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Sunday, June 29, 2008

Never Before Have CornNuts Been So Very

Sometimes it's hard to believe that I am the age that I am now. No, I'm still not going to tell you. But it's days like this, when I come across an 'entertainment' headline like this, that I feel older. The upside to this is that it's a fantastic movie:

Heathers (20th High School Reunion Edition) DVD

Heathers tells the story of Veronica Sawyer (Winona Ryder), a student at Sherwood, Ohio's Westerburg High. Veronica has managed to become part of "the most powerful clique in school," a group of beautiful girls who all share the same first name… and no, it's not Veronica. Heather Chandler (Kim Walker) is their leader, and she is a force to be reckoned with, reveling in her status and ready to mock and tear others down at a moment's notice.

Having made it in the high school social status sense, Veronica has come to a major realization – she "doesn't really like her friends." In fact, she outright hates the toxic Heather Chandler, and at a college party they attend together, the two finally have it out. At the same time, Veronica meets the mysterious new kid in town – Jason "J.D." Dean, a black trench coat wearing, motorcycle riding loner, who clearly loathes the Heathers, but is very attracted to Veronica. And J.D. has some very specific ideas on how to deal with bullies and jerks at Westerburg, involving poison, guns and bombs.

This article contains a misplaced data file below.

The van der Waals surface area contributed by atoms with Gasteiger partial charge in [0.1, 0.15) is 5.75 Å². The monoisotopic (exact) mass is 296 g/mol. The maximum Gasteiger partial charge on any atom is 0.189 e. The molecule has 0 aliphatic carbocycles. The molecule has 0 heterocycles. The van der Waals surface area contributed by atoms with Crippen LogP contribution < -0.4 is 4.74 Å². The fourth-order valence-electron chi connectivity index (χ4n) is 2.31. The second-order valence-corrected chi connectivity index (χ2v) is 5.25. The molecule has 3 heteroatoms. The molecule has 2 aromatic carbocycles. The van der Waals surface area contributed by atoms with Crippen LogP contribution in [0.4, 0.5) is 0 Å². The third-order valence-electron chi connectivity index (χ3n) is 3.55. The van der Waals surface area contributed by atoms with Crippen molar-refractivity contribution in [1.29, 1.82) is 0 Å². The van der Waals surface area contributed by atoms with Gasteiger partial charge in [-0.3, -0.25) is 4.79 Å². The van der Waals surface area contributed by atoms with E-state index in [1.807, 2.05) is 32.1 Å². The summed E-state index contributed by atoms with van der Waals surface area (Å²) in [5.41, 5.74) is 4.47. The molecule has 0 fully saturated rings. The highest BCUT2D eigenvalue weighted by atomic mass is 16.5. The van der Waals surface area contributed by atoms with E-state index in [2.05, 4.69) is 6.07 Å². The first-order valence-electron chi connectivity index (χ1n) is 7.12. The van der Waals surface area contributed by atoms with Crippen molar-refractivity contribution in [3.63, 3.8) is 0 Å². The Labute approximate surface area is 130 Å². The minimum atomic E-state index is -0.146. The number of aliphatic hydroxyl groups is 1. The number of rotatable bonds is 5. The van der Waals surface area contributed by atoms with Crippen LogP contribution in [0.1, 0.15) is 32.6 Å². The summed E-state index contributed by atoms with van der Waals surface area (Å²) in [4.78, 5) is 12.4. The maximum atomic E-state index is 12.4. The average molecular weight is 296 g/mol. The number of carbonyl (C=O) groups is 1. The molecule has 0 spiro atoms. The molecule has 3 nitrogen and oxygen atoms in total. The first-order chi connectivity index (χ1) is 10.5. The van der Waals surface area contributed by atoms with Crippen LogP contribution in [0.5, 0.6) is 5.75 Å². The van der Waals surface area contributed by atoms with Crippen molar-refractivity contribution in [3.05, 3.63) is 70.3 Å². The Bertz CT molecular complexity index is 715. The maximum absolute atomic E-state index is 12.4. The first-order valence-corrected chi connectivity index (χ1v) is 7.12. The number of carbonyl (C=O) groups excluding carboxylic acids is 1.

Now, keeping in mind that if a film like Heathers were released now, it would be lambasted by the media and you would hear words like "Columbine-esque" and that is was "tearing at the very moral fabric of society". Heathers was presented to the world in the late 80s and the social commentary and dark comedic aspects of the scipt weren't wasted on people that were eagerly looking to blame the writer an director for the fact that their 12-year-old daughter got caught smoking during school, or said "fuck you", or allegedly blew the football captain after homecoming.

Despite it's insanely low budget, Heathers speaks speaks on multiple levels about class warfare, suicide, homosexuality, and a society that thinks it has all the answers with a satirical flare that is still hard to match.

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